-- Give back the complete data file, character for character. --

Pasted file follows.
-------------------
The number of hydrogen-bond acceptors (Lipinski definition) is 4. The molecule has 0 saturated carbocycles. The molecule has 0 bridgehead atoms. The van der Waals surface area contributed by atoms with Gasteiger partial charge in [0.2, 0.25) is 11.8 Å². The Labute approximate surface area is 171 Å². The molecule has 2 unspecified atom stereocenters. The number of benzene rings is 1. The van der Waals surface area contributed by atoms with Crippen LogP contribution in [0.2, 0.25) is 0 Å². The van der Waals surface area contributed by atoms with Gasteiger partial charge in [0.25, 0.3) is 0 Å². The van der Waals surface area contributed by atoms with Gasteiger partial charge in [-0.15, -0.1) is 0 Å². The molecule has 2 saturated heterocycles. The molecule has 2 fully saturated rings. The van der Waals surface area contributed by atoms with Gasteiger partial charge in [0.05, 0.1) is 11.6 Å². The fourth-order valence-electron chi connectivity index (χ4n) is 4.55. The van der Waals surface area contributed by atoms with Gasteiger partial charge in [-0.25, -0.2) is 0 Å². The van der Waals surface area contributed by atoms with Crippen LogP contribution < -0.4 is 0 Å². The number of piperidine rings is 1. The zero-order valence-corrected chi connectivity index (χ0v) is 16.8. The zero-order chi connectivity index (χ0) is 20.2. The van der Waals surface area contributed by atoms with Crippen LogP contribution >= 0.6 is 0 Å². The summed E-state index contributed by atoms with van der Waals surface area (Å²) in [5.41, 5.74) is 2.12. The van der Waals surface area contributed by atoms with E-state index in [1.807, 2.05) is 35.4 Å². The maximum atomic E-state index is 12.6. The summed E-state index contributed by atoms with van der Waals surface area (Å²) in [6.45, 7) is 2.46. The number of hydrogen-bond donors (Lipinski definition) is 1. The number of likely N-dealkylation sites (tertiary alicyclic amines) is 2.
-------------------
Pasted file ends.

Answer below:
The number of hydrogen-bond acceptors (Lipinski definition) is 4. The molecule has 0 saturated carbocycles. The molecule has 0 bridgehead atoms. The van der Waals surface area contributed by atoms with Gasteiger partial charge in [0.2, 0.25) is 11.8 Å². The Labute approximate surface area is 171 Å². The molecule has 2 unspecified atom stereocenters. The number of benzene rings is 1. The van der Waals surface area contributed by atoms with Crippen LogP contribution in [0.2, 0.25) is 0 Å². The van der Waals surface area contributed by atoms with Gasteiger partial charge in [0.25, 0.3) is 0 Å². The van der Waals surface area contributed by atoms with Gasteiger partial charge in [-0.15, -0.1) is 0 Å². The molecule has 2 saturated heterocycles. The molecule has 2 fully saturated rings. The van der Waals surface area contributed by atoms with Gasteiger partial charge in [0.05, 0.1) is 11.6 Å². The fourth-order valence-electron chi connectivity index (χ4n) is 4.55. The van der Waals surface area contributed by atoms with Gasteiger partial charge in [-0.25, -0.2) is 0 Å². The van der Waals surface area contributed by atoms with Crippen LogP contribution < -0.4 is 0 Å². The number of piperidine rings is 1. The zero-order valence-corrected chi connectivity index (χ0v) is 16.8. The zero-order chi connectivity index (χ0) is 20.2. The van der Waals surface area contributed by atoms with Crippen LogP contribution >= 0.6 is 0 Å². The summed E-state index contributed by atoms with van der Waals surface area (Å²) in [5.41, 5.74) is 2.12. The van der Waals surface area contributed by atoms with E-state index in [1.807, 2.05) is 35.4 Å². The maximum atomic E-state index is 12.6. The summed E-state index contributed by atoms with van der Waals surface area (Å²) in [6.45, 7) is 2.46. The number of hydrogen-bond donors (Lipinski definition) is 1. The number of likely N-dealkylation sites (tertiary alicyclic amines) is 2.